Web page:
According to Navickaitė, many of the Belarusians interviewed talked about the fact that the whole world has finally heard about their country, whereas it used to seemingly mean nothing. The stories of these Belarusians show that taking part in protests mobilizes the consciousness of the public, filling them with adrenaline, euphoria and pride. People start to feel empowered and realize that their voice matters, and that those who want change are indeed in the majority. Navickaitė notes that in the course of the uprisings, Belarusians ‘came to feel that they are members of a nation, with a strong sense of pride and other feelings that had seldom been clearly expressed before’.
A collective desire for freedom
According to Navickaitė, Belarusians are eager to share their memories and opinions not only about the protests but also about life in Belarus before the summer of 2020.
The Belarusian struggle is united by a desire for change. People no longer want to live as they do under Lukashenka. During the protests, a number of related demands were made – for peaceful change, for free and fair elections, and for the end of the Alyaksandr Lukashenka era.
That said, it is not very easy for the Belarusian population to define what elements of the old life they want to change – which are unacceptable and which could still remain. As Navickaitė puts it: ‘It’s not entirely clear what life would be like after the change, or what is meant by “we want to live differently”. This probably requires separate processes within the nation to identify the goals and directions in which the Belarusian men and women want to move, and want to see their country move.’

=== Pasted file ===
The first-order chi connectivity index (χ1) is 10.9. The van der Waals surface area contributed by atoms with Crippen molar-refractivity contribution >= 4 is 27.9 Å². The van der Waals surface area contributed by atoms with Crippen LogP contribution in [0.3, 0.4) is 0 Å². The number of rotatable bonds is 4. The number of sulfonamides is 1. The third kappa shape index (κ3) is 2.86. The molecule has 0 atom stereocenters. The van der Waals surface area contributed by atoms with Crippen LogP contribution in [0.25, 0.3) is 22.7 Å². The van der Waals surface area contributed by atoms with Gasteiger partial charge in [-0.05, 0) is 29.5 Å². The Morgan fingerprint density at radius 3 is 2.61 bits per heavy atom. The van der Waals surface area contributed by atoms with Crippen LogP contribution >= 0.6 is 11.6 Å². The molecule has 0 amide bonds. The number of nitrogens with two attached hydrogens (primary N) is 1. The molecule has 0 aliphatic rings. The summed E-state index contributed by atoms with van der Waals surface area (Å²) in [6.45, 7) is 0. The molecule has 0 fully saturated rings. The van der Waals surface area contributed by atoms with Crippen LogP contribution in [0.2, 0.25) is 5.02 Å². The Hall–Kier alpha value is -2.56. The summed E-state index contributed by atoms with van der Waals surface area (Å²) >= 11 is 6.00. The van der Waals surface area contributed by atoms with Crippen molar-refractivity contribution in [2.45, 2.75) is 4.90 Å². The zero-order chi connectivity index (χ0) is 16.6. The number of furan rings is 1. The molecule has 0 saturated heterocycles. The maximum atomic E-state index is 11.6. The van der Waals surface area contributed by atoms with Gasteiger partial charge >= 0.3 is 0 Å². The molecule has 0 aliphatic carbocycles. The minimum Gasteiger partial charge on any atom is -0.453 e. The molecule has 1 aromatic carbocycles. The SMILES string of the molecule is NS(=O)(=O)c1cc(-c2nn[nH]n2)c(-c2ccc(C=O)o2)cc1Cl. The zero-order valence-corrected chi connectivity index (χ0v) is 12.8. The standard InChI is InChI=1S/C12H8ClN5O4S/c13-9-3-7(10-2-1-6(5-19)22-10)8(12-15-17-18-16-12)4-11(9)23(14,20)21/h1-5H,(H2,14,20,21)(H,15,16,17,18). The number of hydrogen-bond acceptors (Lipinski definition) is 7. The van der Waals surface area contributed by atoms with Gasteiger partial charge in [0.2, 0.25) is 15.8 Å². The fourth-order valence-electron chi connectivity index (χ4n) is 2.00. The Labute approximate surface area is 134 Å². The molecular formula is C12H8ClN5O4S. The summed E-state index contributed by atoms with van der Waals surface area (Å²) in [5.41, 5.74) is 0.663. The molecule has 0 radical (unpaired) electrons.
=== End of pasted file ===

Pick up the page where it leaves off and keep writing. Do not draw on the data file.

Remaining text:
Navickaitė explains that the individuals interviewed have varying views on this matter: ‘Some see Belarus moving towards the values and way of life of the European Union, while others don’t see that at all and want the country to remain neutral, not joining either the Commonwealth of Independent States or the European Union. It is evident that there is no clear common understanding about the future Belarus.’
Interviewees agreed unanimously, however, that their main demand is for Lukashenka to step down and for free elections to be held in Belarus, so the people can truly choose their leader. Navickaitė reports that during the interviews, respondents often emphasized the desire to be heard and to be able to make their own decisions about the future. She notes, ‘During the 2020 protests in Belarus, we saw many slogans against the violence of the regime in support of free and fair elections. Of course, it all started with the fact that the presidential election process was riddled with fraud and was rigged from the very beginning: candidates were detained or not registered, independent observers were not allowed to go to the polling stations, electoral activities were restricted, and so on. Finally, shortly after the elections were held, the regime burned the ballots so that they could not be recounted.’
Belarusians believe that they have succeeded in starting a whole new phase of their own lives and in the life of their country. Rather than viewing the cessation of the protests as an ending, many interviewees see this as part of a process of moving towards important, much-needed change. As Navickaitė concludes, ‘Everyone can agree that the year 2020 was filled with a lot of painful experiences, but no one is going to lose hope that one day Belarus will be a free country, where everyone’s voice will be heard.’
This material could also later be used for further analyses by other political scientists at TSPMI.
Published 22 September 2022
Original in Lithuanian
First published by Spectrum (Lithuanian version); Global Voice (upcoming English edit of translation)
© Paulius Vijeikis / Spectrum / Vilnius University / EurozinePDF/PRINT
Despite divisive nationalist politics, there are those who manage to overcome the odds, forming meaningful acts of solidarity. Eurozine’s new focal point ‘The world in pieces’ looks critically at what divides, tackling the complexities of destablized identity.